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Publication numberUS658013 A
Publication typeGrant
Publication dateSep 18, 1900
Filing dateDec 2, 1899
Priority dateDec 2, 1899
Publication numberUS 658013 A, US 658013A, US-A-658013, US658013 A, US658013A
InventorsFrederick T Iddings
Original AssigneeDwight H Washburn
Export CitationBiBTeX, EndNote, RefMan
External Links: USPTO, USPTO Assignment, Espacenet
Method of locating concealed water-pipes.
US 658013 A
Abstract  available in
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Claims  available in
Description  (OCR text may contain errors)

. UNITED STATES PATENT Orrrcn. f

`DISTRICT OF COLUMBIA; SAID I BURN.

DDINGS ASSIGNOR TO SAID WASH- IVIETHOD OF LCATING CONCEALED WATER-PIPES.

SPECIFICATION forming' part of Letters Patent No. 658,013, dated September I8, 1900. Application filed December 2, 1899;. Serial No. 739,039. iio model.)

To all whom 7115 may concern: Y

enable othersskilled in the art lto which ittapl' pertains to make and use the same, reference lbeing had to the accompanying drawings, and

to the let-ters of reference marked thereon, l

in the basement of the houseis located af which form a part of this specification.

This invention relates to a certain new and useful method or process for tracing and locatiugconcealed pi pes-such, for instance, as

gas or water pipeswhich are hidden within the walls or ceilings of buildings, thus obviating the necessity of unnecessarily tearing out partitions, walls, .or other construction in order to secure access to the pipes.

The primary object of the invention resides in the application of the process to the use of plumbers in tracing and locating either gas or water pipes which are concealed by construction of buildings.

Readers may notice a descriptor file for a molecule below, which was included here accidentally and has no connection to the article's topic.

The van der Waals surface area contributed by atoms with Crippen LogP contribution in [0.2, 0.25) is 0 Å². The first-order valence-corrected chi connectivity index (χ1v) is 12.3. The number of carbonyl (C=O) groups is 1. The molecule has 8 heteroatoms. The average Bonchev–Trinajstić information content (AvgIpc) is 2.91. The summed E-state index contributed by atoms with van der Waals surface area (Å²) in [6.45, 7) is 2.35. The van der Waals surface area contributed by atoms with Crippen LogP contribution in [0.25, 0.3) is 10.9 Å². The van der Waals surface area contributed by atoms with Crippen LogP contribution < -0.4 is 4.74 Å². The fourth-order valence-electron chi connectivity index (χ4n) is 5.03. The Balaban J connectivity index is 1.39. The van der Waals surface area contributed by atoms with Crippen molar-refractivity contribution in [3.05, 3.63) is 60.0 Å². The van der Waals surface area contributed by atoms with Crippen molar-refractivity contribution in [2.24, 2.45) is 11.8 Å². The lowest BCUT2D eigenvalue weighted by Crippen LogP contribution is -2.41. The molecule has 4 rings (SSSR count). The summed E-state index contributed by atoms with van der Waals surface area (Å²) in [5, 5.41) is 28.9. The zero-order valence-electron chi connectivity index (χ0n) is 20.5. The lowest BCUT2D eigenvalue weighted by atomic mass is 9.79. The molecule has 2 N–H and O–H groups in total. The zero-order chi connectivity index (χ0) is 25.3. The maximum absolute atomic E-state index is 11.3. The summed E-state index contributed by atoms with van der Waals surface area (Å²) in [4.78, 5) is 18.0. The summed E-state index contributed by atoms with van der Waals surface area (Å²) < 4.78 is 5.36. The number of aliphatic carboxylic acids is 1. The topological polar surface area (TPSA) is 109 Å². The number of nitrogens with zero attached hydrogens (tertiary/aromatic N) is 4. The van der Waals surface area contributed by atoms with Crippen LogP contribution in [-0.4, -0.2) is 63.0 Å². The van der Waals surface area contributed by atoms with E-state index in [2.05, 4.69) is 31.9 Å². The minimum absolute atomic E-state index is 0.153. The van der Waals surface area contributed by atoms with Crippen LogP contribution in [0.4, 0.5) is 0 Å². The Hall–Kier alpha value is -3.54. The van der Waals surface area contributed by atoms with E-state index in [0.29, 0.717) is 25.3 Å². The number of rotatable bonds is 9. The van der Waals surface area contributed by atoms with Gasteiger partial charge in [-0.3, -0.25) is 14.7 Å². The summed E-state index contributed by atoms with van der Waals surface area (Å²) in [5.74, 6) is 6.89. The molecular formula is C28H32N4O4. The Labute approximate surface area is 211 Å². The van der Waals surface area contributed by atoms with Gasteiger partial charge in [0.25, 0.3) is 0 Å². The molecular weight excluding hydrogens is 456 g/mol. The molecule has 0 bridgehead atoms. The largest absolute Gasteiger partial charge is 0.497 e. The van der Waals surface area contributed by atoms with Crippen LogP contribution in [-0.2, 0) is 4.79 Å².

The invention further contemplates the provision of an induction device for use in cases in which the resistance of the conductor the current of electricity will travel in the is great.

The invention is clearly illustrated in the accompanying drawings, which, with the letters of reference marked, thereon, form a part of this specification, like letters of reference indicating the same partsthroughout the several views, and in which-- battery and electrical-circuit interrupter being shown in circuit with the wiring and pipf ing. Fig. 2 is a similar View showing our apparatus in connection with the system of gaspiping for the purpose of locating'the position and directionof the pipes.

View of an ordinary battery and electric-circuit interrupter. Fig. 4 is a detail View of Fig. 3 is av the explorer, showing* the connection of the Be itknown that we, FREDERICK T. IDDINGs 1 telephone-receivertherewith.

Reference now being had to the details of the drawings by letter, A designates in Fig.

1 a gas-piping running throughout the several stories of a house and embedded in'the wallsfas shown.

vB designates an electric Wiring ,running through the various partitions andwalls and connected to pendants for lighting the gas,

which are secured to the various gas-chandeliers. t

At any suitable location-as, for instance,

battery D, one poleof which is connected to the electric wiring B, and its other pole is l.the electric-circuit interrupter, the short circuit, and the battery. In the drawings wc have indicated the short circuit, which it is desired to locate by ourimproved apparatus, byletter K in Fig. 1, being between the downwardly extendingV electric wire connected to the chandelier in the second story and the pipe H. There being a short circuit,

direction of the arrows. In order to determine the exact location of this short circuit, an explorer M, Fig. 4, is employed. This explorer,.for which we claim n o invention, as

substantially the same device is in use for other purposes, consists ofja large coil-of properly-insulated wire wound about a central core in longitudinal folds and suitably incased.. yTo the casing are secured two connecting-pbsts N N, having connection, re-